Bloomberg News has done some investigative reporting into Louisiana’s Department of Environmental Quality (DEQ) and it’s enforcement of the state’s oil pollution regulations (which aren’t to stringent to start with). The full report is behind a paywall, bu the Columbia Journalism Review has published part of it here.
Louisiana DEQ has a grand total of eight spill responders for the entire state, relying on industry to self-report, clean-up, and monitor their spills. State law requires notification within 24 hours (that’s how “prompt” is defined in regulation), and that the discharger take “reasonable” actions in response to the discharge. State response actions are covered by a response fund. The response fund is financed by a $0.02/barrel tax, and is capped at $7 million (roughly the amount spent in two days during the BP Macondo spill).
Most oil spills are small. But there are a lot of them in Louisiana—4,000 a year, which is more than any other state. And even when they are relatively large, they’re as likely as not to go unpenalized. The state’s average fine is 93% less than the federal government’s average fine for spills in Louisiana.
Bloomberg’s researchers (Ken Wells, Aaron Kuriloff and Charles R. Babcock) found that the state fines oil companies for oil spills less than 1 percent of the time over the last five years.
In 2009, Louisiana punished oil companies for fewer than one in 100 spills, the data show. Fines are measured in thousands of dollars, not millions. They take years to collect and are seldom levied against even repeat spillers. A small gas station operator was penalized for faulty paperwork while the state’s biggest oil producer paid no fines in more than a dozen spills since 2002, according to state records.
Louisiana has never pressed criminal charges for oil spills, because, as state regulators see it, oil is a valuable product that no company would willfully or negligently spill:
“Oil is a valuable product,” said Rodney Mallett, DEQ press secretary. “Rarely will someone knowingly or deliberately discharge oil.”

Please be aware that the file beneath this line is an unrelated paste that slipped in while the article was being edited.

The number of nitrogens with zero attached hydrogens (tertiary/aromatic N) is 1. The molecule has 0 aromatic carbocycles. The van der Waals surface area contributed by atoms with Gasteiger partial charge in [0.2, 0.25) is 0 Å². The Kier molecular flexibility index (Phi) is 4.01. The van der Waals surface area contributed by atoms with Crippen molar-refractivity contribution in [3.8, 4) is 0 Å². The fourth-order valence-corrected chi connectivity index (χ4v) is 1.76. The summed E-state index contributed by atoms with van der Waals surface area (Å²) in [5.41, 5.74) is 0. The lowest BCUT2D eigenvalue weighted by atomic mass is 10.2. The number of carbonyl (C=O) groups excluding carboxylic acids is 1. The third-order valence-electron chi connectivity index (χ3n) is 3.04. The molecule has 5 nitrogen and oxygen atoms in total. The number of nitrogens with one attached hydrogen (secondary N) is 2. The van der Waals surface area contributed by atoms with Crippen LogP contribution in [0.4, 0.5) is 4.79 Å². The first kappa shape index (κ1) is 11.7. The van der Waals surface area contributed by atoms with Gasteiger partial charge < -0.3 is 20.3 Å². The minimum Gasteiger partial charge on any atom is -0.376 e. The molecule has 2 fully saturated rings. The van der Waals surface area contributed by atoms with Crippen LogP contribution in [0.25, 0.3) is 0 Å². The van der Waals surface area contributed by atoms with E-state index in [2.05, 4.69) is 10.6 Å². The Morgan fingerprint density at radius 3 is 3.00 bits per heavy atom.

Hilcorp Energy Co., the state’s largest oil producer, has had thirteen (documented) spills since 2002. The largest incident, in December 2002, totaled 1,000 barrels, creating a “dead zone” in 7 acres of cypress forest in the Atchafalaya Basin about 130 miles west of New Orleans.
Bloomberg reports that Hilcorp faced a fine of about $32,000—but Louisiana let it off the hook with no penalty. Bloomberg is good to juxtapose those numbers with how much the company makes in Louisiana: It produced half a billion dollars worth of oil in the state last year alone.
Bloomberg also gets some very good on-the-record quotes, including this one from a former state oil inspector:
From 1982 to 1997, Kerry St. Pe recommended fines in “hundreds and hundreds of cases” as a DEQ inspector in southeastern Louisiana, he says.
“But in terms of actual penalties that were levied based on my investigations, I can count them on one hand,” said St. Pe, 60, a marine biologist who now heads the Barataria-Terrebonne National Estuary Program in southeastern Louisiana. He said the main reason was “political pressure to the contrary,” which he described as a sense that vigorous enforcement in the field was being discouraged in Baton Rouge, the state capital.
“When oil companies see it’s cheaper to pollute than to prevent spills, it creates a culture of noncompliance,” St. Pe said.
And it gets an excellent kicker from St. Pe:
“Corporations are like children,” he says. “If you allow your kids to have all the candy they want, you’ll get them fat and all keyed up on sugar. And when you then try to discipline them, you wonder why they won’t listen. It’s the same with these corporations. In Louisiana, they virtually get everything they ask for, so why should they behave?”